Experts warn fire danger could become 'catastrophic'
"CATASTROPHIC” conditions threaten to place the Southern Downs at the "epicentre” of fire danger tomorrow, according to Freestone Rural Fire Service First Officer Alan Payne.
"It's a bad combination,” Mr Payne said.
"We're all on standby for tomorrow and ready to go if it kicks off.
"We're going to hit it as hard as we can before it takes hold.”
A perfect storm of strong winds, high temperatures and low humidity pushed the Bureau of Meteorology to issue an extreme fire danger warning for Friday and experts say isolated pockets could reach a record-breaking level of catastrophic danger.
BOM meteorologist Livio Regano said west-northwesterly winds could reach speeds up to 55km/hr and the daily high is expected to hit 32C.
"The senior forecaster said there could be local isolated pockets of catastrophic indexes, but the warning won't include mention of those,” Mr Regano said.
Mr Payne said the catastrophic rating was introduced after Black Saturday devastated the Victorian bush in 2009.
"Usually extreme was the furthest we would go, but then they looked at the index and saw conditions reached beyond what ratings had been set,” he said.
"It would be the first time we've recorded catastrophic levels but it's part and parcel of what fires we'd expect in the dry conditions.
"I've definitely seen fires getting more and more severe over the years in our area.”
The rural brigades will be ready to roll out, with volunteers on notice and stations manned.
A total fire ban is in place for Friday and Saturday.
Residents are encouraged to clear out gutters, remove any rubbish and have a bushfire survival plan ready to be enacted.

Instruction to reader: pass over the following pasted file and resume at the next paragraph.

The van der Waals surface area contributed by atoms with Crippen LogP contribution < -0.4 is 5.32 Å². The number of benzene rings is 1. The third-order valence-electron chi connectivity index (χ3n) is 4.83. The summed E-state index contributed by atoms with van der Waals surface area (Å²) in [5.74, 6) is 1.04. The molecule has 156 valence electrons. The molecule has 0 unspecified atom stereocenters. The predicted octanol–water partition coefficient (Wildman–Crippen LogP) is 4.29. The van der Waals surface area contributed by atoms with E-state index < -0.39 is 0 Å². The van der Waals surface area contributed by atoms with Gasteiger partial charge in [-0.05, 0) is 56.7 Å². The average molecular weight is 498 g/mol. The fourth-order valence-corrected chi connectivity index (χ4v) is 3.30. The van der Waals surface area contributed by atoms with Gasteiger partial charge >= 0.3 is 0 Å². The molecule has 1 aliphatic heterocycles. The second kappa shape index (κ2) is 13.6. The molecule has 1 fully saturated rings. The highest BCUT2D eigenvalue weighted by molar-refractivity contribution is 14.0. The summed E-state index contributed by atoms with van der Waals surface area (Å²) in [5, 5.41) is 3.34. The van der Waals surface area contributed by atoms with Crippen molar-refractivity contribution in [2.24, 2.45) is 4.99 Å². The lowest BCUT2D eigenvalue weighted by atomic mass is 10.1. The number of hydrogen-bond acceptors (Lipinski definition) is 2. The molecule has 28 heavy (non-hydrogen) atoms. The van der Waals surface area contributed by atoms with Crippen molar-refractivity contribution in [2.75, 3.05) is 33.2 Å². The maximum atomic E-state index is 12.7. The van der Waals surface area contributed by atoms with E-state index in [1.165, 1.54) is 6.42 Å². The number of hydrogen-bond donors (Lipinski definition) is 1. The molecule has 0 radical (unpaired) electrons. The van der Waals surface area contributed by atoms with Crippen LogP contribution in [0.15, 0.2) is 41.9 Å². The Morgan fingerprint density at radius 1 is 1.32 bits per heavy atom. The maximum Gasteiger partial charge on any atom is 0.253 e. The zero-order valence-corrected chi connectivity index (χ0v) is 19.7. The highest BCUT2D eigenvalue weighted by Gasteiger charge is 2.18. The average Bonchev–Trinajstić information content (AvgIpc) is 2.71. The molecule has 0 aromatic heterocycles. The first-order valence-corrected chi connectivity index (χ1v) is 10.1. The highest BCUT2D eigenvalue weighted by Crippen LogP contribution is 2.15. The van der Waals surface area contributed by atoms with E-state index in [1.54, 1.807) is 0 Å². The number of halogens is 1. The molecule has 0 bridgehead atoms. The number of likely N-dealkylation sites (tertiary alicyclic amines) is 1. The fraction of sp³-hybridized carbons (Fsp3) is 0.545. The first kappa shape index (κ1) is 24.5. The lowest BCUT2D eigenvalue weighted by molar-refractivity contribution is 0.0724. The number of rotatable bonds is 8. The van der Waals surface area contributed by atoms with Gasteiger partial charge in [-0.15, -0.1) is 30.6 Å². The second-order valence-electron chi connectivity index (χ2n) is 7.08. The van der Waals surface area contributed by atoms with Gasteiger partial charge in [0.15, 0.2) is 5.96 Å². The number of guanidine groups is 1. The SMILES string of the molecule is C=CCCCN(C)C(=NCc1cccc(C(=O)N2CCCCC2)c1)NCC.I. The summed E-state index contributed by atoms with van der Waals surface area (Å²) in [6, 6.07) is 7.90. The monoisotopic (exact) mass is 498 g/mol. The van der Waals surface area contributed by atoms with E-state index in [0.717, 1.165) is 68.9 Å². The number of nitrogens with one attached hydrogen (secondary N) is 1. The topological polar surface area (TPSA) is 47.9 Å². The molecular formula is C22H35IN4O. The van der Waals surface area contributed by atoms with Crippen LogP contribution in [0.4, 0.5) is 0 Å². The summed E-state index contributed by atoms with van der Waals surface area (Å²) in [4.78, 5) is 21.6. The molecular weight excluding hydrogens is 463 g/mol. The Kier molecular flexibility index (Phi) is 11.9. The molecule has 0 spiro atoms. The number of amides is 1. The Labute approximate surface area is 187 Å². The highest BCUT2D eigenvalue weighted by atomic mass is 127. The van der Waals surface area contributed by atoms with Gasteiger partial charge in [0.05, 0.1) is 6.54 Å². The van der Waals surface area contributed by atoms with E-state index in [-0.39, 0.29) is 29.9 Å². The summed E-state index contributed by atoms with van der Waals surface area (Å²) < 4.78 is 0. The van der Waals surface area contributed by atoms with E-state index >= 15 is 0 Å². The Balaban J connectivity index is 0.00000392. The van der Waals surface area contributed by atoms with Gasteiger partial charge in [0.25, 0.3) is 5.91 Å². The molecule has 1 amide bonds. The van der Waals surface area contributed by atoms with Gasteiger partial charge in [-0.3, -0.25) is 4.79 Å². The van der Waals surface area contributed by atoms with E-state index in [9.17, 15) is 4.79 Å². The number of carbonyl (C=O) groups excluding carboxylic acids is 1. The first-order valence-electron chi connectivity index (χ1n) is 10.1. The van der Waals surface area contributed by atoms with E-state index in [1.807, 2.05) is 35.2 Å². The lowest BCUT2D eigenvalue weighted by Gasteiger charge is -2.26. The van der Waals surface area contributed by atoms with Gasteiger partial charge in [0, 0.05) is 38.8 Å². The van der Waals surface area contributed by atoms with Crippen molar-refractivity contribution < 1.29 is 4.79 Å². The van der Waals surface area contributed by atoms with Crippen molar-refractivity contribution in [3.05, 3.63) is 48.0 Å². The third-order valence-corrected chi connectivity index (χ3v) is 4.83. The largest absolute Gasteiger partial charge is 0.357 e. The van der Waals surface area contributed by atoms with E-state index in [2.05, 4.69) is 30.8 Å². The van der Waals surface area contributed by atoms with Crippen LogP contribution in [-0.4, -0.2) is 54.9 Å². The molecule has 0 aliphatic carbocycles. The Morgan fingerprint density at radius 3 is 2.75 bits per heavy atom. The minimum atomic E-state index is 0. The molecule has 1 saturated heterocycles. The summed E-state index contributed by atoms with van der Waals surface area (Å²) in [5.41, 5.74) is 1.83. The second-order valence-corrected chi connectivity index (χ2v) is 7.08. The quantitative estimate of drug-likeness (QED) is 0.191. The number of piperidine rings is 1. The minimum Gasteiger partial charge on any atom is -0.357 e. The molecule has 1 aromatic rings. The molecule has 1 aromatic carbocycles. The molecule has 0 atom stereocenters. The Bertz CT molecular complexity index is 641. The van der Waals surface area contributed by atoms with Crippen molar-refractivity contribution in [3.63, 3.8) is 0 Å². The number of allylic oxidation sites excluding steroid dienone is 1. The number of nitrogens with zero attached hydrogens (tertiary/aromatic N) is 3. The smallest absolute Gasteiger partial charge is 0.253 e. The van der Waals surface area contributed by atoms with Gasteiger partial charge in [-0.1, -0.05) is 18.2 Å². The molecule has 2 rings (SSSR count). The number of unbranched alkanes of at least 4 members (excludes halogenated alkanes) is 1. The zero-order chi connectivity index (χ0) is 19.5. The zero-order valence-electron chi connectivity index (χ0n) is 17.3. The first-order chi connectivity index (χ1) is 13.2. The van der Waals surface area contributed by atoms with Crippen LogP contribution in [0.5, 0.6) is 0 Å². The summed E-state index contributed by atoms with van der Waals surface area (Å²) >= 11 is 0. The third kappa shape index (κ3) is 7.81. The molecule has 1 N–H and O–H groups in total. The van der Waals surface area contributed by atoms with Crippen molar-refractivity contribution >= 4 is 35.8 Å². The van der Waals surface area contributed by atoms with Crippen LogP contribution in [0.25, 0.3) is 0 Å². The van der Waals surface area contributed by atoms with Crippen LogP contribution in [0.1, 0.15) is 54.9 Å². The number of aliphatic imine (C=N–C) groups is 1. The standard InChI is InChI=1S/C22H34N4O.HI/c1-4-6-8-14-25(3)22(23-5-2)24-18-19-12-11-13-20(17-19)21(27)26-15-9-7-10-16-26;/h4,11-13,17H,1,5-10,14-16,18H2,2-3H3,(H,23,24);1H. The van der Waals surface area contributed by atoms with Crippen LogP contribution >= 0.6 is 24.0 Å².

"Keep an eye on the weather, listen to the radio for warnings and if you see any smoke call 000,” Mr Payne said.
"The sooner we know, the sooner we can get on top of it.”
Should your property face fire damage, Mr Payne suggests evacuating sooner rather than later.
"It's your choice, but if you haven't got a hope of defending your house it's better to leave before you get shut in,” he said.
Should residents need to leave their homes, they can take refuge in Neighbourhood Safer Places including Heritage Park in Pratten, the Leyburn Sprints staging area, Wallangarra driver reviver and the Goomburra intersection at the corner of Goomburra Rd and Inverramsay Rd.
Several steps can be taken if residents are stuck inside properties, including ember-proofing homes, bringing pets inside, disconnecting hose fittings, filling gutters with water and placing wet towels in any crevices.
For more information and to create your own bushfire survival plan please visit www.ruralfire.qld.gov.au